Racial Profiling Reports 2015 Racial Profiling Report - Page 73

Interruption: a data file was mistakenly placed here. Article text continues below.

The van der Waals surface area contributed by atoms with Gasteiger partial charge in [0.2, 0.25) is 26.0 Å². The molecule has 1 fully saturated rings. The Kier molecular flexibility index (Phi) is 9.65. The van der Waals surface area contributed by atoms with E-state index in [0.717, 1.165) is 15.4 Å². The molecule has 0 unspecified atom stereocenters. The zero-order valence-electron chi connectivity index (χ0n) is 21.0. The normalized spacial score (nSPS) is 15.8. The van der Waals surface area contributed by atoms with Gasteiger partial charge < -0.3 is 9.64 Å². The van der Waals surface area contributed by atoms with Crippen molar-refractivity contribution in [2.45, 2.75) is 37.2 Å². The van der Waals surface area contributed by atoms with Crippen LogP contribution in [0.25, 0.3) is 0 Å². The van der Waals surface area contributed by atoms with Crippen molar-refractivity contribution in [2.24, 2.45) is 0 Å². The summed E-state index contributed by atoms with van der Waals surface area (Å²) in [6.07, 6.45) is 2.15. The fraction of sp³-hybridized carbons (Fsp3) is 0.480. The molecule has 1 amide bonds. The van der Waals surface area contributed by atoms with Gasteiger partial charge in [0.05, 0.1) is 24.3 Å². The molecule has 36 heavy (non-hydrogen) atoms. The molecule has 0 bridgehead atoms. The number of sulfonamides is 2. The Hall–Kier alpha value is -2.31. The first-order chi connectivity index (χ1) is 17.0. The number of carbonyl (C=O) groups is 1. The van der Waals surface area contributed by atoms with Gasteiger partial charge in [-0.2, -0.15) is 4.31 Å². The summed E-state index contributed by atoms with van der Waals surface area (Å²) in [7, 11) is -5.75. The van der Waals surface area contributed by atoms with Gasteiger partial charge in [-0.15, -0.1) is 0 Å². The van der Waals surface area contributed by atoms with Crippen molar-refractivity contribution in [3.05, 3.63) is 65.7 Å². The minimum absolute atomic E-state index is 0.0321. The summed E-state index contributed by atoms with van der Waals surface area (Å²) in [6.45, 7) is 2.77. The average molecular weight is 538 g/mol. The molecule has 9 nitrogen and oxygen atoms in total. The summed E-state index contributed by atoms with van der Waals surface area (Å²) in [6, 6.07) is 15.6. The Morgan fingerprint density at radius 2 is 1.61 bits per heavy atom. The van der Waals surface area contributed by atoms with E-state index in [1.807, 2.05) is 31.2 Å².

The tier 2 data findings also suggested that an arrest was not made, for the most part, as a result of the stops. Further, of those arrested, violation of the penal code, was the most cited reason for the arrest. Most of the locations of the stops were on city streets; this was followed by private property. As mentioned earlier, the Arlington Police Department opted to disclose (and include in this report), all contacts made with individuals in the course of a motor vehicle contact. That is, contacts that qualified (and those that did not) under the racial profiling law are being reported by the Arlington Police Department in an effort to show transparency and disclosure. It should be further noted that the data for all contacts is similar, in nature and context, to the tier 2 data submitted to TCOLE. Fair Roads Standard Analysis The data analysis of motor vehicle contacts to the census data relevant to the number of “households” in the DFW who indicated, in the 2010 census, that they had access to vehicles, produced interesting findings. Specifically, the percentage of individuals of African American and Hispanic descent that came in contact with the police was higher than the percentage of African American and Hispanic households in DFW that claimed, in the 2010 census, to have access to vehicles. With respect to Caucasians and Asians, a lower percentage of contacts were detected. That is, the percentage of Caucasian and Asian drivers that came in contact with the police in 2015 was lower than the percentage of Caucasian and Asian households in DFW with access to vehicles. Summary of Findings The comparison of motor vehicle contacts showed that the Arlington Police Department came in contact (in motor vehicle-related incidents) with a smaller percentage of Caucasian and Asian drivers than the percentage that resided in DFW and had access to vehicles. Further, the data suggested that the percentage of African American and Hispanic drivers that came in contact with the police in 2015 was higher than the percentage of African American and Hispanic households in DFW with access to vehicles. In addition, the data showed that in a large number of instances, officers did not know the race or ethnicity of individuals before detaining them, when compared to instances where officers knew the race/ethnicity of individuals before they were detained. While considering the findings made in this analysis, it is recommended that the Arlington Police Department should continue to collect and evaluate additional information on motor vehicle contact data (i.e., reason for probable cause searches, contraband detected) which may prove to be useful when determining the nature of the contacts police officers are making with all individuals; particularly with African Americans and Hispanics. Although this additional data may not be required by state law, it is likely to provide insights regarding the nature and outcome of all motor vehicle contacts made with the public.